Lin Qing

Snowflakes are light, each having six tiny silver needles. Last night, they worked together to weave a well-fitted crystal outfit for the campus of S University. However, nothing is perfect, not even in a fairyland. The young dragon cypress at the north wall of the Humanities Building was bent over at a 30 degree angle after the night's snowstorm.

Several students carne from a distance, each carrying a camera. Among them was a girl in a black wool overcoat. She was a real beauty, her almond-shaped eyes like pools of clear water or bright stars in the sky. It was hard to tell which they resembled more, but she herself was certainly eye-catching! These members of the town's College Photographers Society had come out to capture the beautiful scenery endowed by nature. Laughing and talking merrily, they were approaching the leaning cypress.

"Let's take a shot just in front of the Building!" a rich baritone voice suggested.

"No, this cypress is bent by the storm and lacks natural beauty," the girl responded. Pointing to a place nearby, she proposed, "Why don't we go to the small garden of Biology Department? It has not only cypresses there, but silver pines.

Her voice drifted in the crisp air like sweet, crystal sugar melting slowly. So to the small garden they went, leaving their carefree laughter behind.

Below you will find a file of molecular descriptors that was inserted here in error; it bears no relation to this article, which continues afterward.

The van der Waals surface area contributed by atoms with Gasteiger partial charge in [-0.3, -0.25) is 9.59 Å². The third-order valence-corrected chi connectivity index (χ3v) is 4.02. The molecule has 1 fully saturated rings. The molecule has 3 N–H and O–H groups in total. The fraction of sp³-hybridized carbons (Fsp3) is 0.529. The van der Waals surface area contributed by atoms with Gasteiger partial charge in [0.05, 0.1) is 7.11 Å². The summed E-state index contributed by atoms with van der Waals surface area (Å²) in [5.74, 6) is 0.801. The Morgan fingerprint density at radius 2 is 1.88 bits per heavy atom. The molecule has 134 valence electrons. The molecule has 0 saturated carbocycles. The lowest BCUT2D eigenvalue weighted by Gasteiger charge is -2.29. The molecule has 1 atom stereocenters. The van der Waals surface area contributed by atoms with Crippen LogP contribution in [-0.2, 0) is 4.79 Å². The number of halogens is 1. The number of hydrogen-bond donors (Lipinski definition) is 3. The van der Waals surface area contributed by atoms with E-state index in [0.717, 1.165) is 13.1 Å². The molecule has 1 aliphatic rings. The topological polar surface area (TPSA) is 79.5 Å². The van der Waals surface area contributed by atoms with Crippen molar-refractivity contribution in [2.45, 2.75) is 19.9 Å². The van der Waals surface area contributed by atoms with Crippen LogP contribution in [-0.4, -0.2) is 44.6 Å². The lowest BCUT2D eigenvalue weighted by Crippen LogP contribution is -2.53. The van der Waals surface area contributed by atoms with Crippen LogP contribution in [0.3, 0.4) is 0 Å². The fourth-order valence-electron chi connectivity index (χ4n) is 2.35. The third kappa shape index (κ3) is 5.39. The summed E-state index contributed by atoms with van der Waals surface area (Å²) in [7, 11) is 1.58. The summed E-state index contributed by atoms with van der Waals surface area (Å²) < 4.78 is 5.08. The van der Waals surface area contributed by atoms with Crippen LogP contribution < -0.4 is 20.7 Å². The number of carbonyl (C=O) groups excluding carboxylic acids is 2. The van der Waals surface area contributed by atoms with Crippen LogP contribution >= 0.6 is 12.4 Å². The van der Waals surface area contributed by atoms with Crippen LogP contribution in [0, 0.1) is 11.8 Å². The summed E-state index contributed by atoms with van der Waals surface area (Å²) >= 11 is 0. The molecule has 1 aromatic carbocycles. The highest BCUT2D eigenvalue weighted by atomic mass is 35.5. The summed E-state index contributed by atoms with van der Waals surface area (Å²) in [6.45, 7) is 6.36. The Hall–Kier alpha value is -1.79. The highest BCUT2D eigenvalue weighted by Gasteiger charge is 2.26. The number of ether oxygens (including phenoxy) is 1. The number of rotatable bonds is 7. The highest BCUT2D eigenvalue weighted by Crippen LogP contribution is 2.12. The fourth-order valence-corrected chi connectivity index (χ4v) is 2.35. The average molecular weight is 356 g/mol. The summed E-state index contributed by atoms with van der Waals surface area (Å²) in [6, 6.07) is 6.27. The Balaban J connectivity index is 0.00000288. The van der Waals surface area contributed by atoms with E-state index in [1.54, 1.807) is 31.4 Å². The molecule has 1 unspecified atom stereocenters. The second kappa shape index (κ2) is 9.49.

Another slim young man appeared at the Building, his coat stained with paint somewhere down the right corner. In appreciation of the snow scene he suddenly caught sight of the bent cypress. He grumbled to himself, "The gardeners were indeed very negligent. They didn't even come out to patrol the campus in such a heavy snow as last night's. They should be held partially responsible for the ruin of the harmonious beauty of nature." The amateur artist was staring at the bent cypress when inspiration flashed into his mind. He quickly opened his sketch book and drew an outline of the cypress with his charcoal pen. He planned to develop the sketch into a cartoon, when he got back to the dormitory. He had even figured out a title for it, "A Cypress Complains." He left with a sigh of sympathy for the bent tree and a flicker of disappointment in his eyes.

In the dim sunlight, a young worker, with a worst bag on his shoulder, was hurrying to the Chinese Department to audit a selective course. All of a sudden a gust of wind blew over the bent cypress, shaking the overlaying snowflakes down onto the young man's head and shoulders. He looked up and noticed the tree. Then he slowed his steps, took a glance at his watch and hurried away.

In a short while, he came back with a spade, an old bamboo stick and a piece of rubber hand. He worked with his deft hands on the bent cypress, until it was straight again. The bell for class was ringing and he dashed to the classroom.

Silence reigned. Faint bluish footprints, of all shapes and sizes, formed in the snow lines of illegible words with subtle implications. That cypress was quietly gazing at the snow, as if meditating on the mystery of beauty.

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